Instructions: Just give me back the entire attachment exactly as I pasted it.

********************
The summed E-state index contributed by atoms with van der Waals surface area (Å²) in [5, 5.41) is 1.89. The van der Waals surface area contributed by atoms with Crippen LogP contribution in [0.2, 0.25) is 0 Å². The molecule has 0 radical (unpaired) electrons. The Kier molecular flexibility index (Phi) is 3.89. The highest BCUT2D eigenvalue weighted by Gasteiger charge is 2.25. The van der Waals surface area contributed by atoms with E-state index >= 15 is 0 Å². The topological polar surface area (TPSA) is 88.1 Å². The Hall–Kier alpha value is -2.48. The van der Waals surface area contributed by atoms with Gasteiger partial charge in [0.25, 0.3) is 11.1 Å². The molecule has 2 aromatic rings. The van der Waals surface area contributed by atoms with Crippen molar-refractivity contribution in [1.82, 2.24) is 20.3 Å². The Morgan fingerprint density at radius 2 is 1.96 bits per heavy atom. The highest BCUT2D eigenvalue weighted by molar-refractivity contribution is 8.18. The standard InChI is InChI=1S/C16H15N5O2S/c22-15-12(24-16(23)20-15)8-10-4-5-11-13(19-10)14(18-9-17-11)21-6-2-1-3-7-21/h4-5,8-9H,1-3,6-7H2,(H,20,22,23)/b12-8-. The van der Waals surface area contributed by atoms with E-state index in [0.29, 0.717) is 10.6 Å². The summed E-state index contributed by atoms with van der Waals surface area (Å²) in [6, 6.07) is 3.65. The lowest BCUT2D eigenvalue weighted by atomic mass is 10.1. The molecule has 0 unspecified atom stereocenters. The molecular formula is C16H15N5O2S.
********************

The summed E-state index contributed by atoms with van der Waals surface area (Å²) in [5, 5.41) is 1.89. The van der Waals surface area contributed by atoms with Crippen LogP contribution in [0.2, 0.25) is 0 Å². The molecule has 0 radical (unpaired) electrons. The Kier molecular flexibility index (Phi) is 3.89. The highest BCUT2D eigenvalue weighted by Gasteiger charge is 2.25. The van der Waals surface area contributed by atoms with E-state index >= 15 is 0 Å². The topological polar surface area (TPSA) is 88.1 Å². The Hall–Kier alpha value is -2.48. The van der Waals surface area contributed by atoms with Gasteiger partial charge in [0.25, 0.3) is 11.1 Å². The molecule has 2 aromatic rings. The van der Waals surface area contributed by atoms with Crippen molar-refractivity contribution in [1.82, 2.24) is 20.3 Å². The Morgan fingerprint density at radius 2 is 1.96 bits per heavy atom. The highest BCUT2D eigenvalue weighted by molar-refractivity contribution is 8.18. The standard InChI is InChI=1S/C16H15N5O2S/c22-15-12(24-16(23)20-15)8-10-4-5-11-13(19-10)14(18-9-17-11)21-6-2-1-3-7-21/h4-5,8-9H,1-3,6-7H2,(H,20,22,23)/b12-8-. The van der Waals surface area contributed by atoms with E-state index in [0.29, 0.717) is 10.6 Å². The summed E-state index contributed by atoms with van der Waals surface area (Å²) in [6, 6.07) is 3.65. The lowest BCUT2D eigenvalue weighted by atomic mass is 10.1. The molecule has 0 unspecified atom stereocenters. The molecular formula is C16H15N5O2S.